Saturday, October 3, 2015

October Frights Blog Hop (III): Dark Poetry

Today's Spotlight is on...
poetry, fantasy, red fist fiction, speculative, dark
"My crow leaps in a sudden sweep of wing and sails past, the scent of his feathers a balm to a soon-broken soul."
This volume opens with a piece that leaves the reader wondering: Is the speaker victim or victor? Shadows can obscure the details that would cement our perceptions of individuals or events.
Sometimes, shadows tell us more than we want to know.
Shadows prevail in each of the poems in The Scent of his Feathers, but Krafton is not afraid of the dark. In this poetry collection, she explores the darkness that surrounds us, dimming the edges of our well-lit worlds. Themes of death, devotion, despair, and desperation are expressed in subtle shades, allowing the reader to determine their own definitions.
How a person interprets these pieces--a collection of tiny everyday deaths--will depend on the reader and the flavor of the shadows within that person’s heart. Join Krafton as she explores the inherent beauty of twilight. Sympathize with the shadows of a soul. Understand what drives a spirit to desperation. And remember: without darkness, there can be no light.

We live our lives surrounded by poetry...even when we can't see the words. Even those who can't quite say they read poetry are still affected the poetry that permeates our world. Song lyrics...memorable movie lines...that's all poetry. Really.

And we absorb it without even realizing.

When I was a kid, I memorized a lot of poetry. It wasn't the cool thing to do; in fact, I'm fairly certain my friends would have thought it was the least cool thing on the planet. (And we're talking back in the 80s. We put a LOT of emphasis on cool.)

Even uncooler was the fact that I was drawn to the shadowy side of poetry. In the 80s everything was neon and geometric and WHAM! and totally tubular...and there was me. Smuggling Stephen King into Girl Scout camp and carrying Poe around in my heart everywhere I went.

I loved poems such as "Sonnet: To Science", in which Poe villainizes science for preying upon the poet's heart and pretty much slaughtering fairy tales and daydreams forever. (And yet, I became a science major in college. Hmm.)

Even more haunting are these lines from Thebaid, written by the Roman poet Statius in the first century CE:

"Pleasant lives droop and fall, [Death] with his sword cuts through the [Fates'] threads, and hurries the stricken city to the shades."

Or this, from his Silvae:

"Lay aside thy fears [for the beloved dead], and be no more in dread of threatening [Death]."

As far as poetry goes, that's epic.

Maybe poetry was my way of paying heed to my heart, even if my brain made me choose a more practical path. That's the coolest thing about poetry--it's duality. You can be a poet without ever writing a word, if only you scratch the words upon your heart.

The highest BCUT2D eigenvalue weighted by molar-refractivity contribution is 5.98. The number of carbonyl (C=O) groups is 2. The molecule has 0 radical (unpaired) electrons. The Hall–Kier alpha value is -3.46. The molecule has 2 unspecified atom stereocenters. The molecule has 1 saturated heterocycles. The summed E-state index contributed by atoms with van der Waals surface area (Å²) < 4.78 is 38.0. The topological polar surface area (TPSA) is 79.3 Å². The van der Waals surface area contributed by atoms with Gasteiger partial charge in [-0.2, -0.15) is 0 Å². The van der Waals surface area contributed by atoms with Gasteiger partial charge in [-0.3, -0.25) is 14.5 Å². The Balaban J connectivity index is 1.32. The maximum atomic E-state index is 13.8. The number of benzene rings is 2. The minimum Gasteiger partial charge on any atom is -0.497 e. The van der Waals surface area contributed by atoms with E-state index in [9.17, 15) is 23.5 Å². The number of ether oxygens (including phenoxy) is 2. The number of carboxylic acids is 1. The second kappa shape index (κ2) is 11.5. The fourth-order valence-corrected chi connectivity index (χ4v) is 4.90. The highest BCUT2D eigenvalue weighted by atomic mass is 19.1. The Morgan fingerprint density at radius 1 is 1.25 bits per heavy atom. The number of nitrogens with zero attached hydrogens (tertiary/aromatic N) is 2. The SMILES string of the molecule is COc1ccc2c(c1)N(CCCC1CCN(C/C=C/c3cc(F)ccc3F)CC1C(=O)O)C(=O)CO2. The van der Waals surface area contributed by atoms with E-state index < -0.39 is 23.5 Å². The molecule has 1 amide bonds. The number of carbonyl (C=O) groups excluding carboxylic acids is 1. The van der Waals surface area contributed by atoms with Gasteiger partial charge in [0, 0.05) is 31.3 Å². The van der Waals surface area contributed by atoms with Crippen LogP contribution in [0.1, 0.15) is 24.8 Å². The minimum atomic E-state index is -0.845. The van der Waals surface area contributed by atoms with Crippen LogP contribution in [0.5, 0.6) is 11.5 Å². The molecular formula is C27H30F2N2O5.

Enter in the October Frights Blog Hop giveaway by commenting on today's post...

...and here's what I'd love for you to share: a poem or song verse or a few poetic lines, something that is dear to you, words that are forever in your heart. Whether the words are your own or lovingly lent to you by another, share your favorite poetry with us!

And don't forget to pick up a copy of my dark poetry chapbook The Scent of His Feather, free on Kindle through October 5th!

Commented? Got your free book? Get back to the hop...pick your next lucky stop:


  1. The beginning words to one of my favourite poems by Emily Dickinson:

    Because I could not stop for Death,
    He kindly stopped for me;

    And here's one of my recent ones on the same subject:

    Dark Thread

    one soft word
    into the night

    1. That was always my favorite from ED. And yours is lovely...

      Thanks, Anita! I can always count on you for poetic musing...

  2. the start of one of my poems....
    I stand at the edge of the well of eternal bliss, just realizing it exists.....

  3. Thank you for a spooktacular stop on the October Frights Hop. Hop on over to my October Frights Giveaway at From the Shadows for a chance to win urban fantasy audiobooks and more.

  4. My daughter is the poem writer!! Me...not so much. But I adore yours!!!

    1. Cathrina, you're a doll <3 I hope your daughter keeps up with it...never enough poets in the world.

  5. Thanks so much for sharing the poem and the free book! Have a great hop! :)

  6. I won't write the entire poem here, but I love Phenomenal Woman by Maya Angelou - .

    1. I'm so glad you left this link. It truly is something that needs to be read in full. Thanks, Jolie

  7. I've already picked up your lovely book of poetry (I love poetry AND your writing, so I've had it for a short while). Part of one of my favorite poems:
    It was many and many a year ago
    In a kingdom by the sea
    That a maiden there lived whom you may know
    By the name of Annabel Lee.

    I'm sure you know that's part of Poe's Annabel Lee. I was much like you - always reading poetry (or, more likely, writing it). I don't even know where most of poetry is these days and I foolishly destroyed many, many poems when I read them and realized how embarrassingly horrid they were. Some of the better poems have been published. My mother has a small booklet of my poems. I think she's the only person who actually has many of them.

    Thank you for sharing with us.

  8. Thanks for stopping by, Michelle...and thanks for the kind words <3

    My mom kept my childhood poetry, and had sent different things into the newspaper and various contests. I remember getting mail from some awards committee by they had spelled my name wrong on the certificates. My first pen name, I guess!

    Thank goodness for our moms. We'd never admit to writing those things now, would we? At least not once we got to high school and realized how awesome and cool we were. lol


I'd love to hear from you!